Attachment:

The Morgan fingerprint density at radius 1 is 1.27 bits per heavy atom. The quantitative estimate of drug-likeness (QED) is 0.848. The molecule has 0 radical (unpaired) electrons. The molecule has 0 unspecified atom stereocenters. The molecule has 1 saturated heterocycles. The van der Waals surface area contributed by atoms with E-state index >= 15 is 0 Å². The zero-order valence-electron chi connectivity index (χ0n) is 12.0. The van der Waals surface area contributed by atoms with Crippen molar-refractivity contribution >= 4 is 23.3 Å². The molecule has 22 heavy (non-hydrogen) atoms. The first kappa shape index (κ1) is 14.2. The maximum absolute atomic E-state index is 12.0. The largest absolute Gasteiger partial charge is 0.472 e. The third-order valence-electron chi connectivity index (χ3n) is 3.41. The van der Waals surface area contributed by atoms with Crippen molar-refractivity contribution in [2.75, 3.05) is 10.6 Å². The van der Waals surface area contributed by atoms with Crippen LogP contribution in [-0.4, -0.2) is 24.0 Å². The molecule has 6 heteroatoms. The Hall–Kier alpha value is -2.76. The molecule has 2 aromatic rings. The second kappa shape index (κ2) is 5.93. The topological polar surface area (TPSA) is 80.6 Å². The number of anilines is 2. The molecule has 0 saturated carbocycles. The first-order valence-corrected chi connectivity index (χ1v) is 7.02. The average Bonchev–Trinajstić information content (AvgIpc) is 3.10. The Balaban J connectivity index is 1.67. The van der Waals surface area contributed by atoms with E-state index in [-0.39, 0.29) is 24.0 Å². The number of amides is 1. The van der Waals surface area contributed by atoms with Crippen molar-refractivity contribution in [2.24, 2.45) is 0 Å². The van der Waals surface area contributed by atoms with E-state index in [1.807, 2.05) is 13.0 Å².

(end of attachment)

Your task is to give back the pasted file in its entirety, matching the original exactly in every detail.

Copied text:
The Morgan fingerprint density at radius 1 is 1.27 bits per heavy atom. The quantitative estimate of drug-likeness (QED) is 0.848. The molecule has 0 radical (unpaired) electrons. The molecule has 0 unspecified atom stereocenters. The molecule has 1 saturated heterocycles. The van der Waals surface area contributed by atoms with E-state index >= 15 is 0 Å². The zero-order valence-electron chi connectivity index (χ0n) is 12.0. The van der Waals surface area contributed by atoms with Crippen molar-refractivity contribution >= 4 is 23.3 Å². The molecule has 22 heavy (non-hydrogen) atoms. The first kappa shape index (κ1) is 14.2. The maximum absolute atomic E-state index is 12.0. The largest absolute Gasteiger partial charge is 0.472 e. The third-order valence-electron chi connectivity index (χ3n) is 3.41. The van der Waals surface area contributed by atoms with Crippen molar-refractivity contribution in [2.75, 3.05) is 10.6 Å². The van der Waals surface area contributed by atoms with Crippen LogP contribution in [-0.4, -0.2) is 24.0 Å². The molecule has 6 heteroatoms. The Hall–Kier alpha value is -2.76. The molecule has 2 aromatic rings. The second kappa shape index (κ2) is 5.93. The topological polar surface area (TPSA) is 80.6 Å². The number of anilines is 2. The molecule has 0 saturated carbocycles. The first-order valence-corrected chi connectivity index (χ1v) is 7.02. The average Bonchev–Trinajstić information content (AvgIpc) is 3.10. The Balaban J connectivity index is 1.67. The van der Waals surface area contributed by atoms with E-state index in [-0.39, 0.29) is 24.0 Å². The number of amides is 1. The van der Waals surface area contributed by atoms with Crippen molar-refractivity contribution in [2.24, 2.45) is 0 Å². The van der Waals surface area contributed by atoms with E-state index in [1.807, 2.05) is 13.0 Å².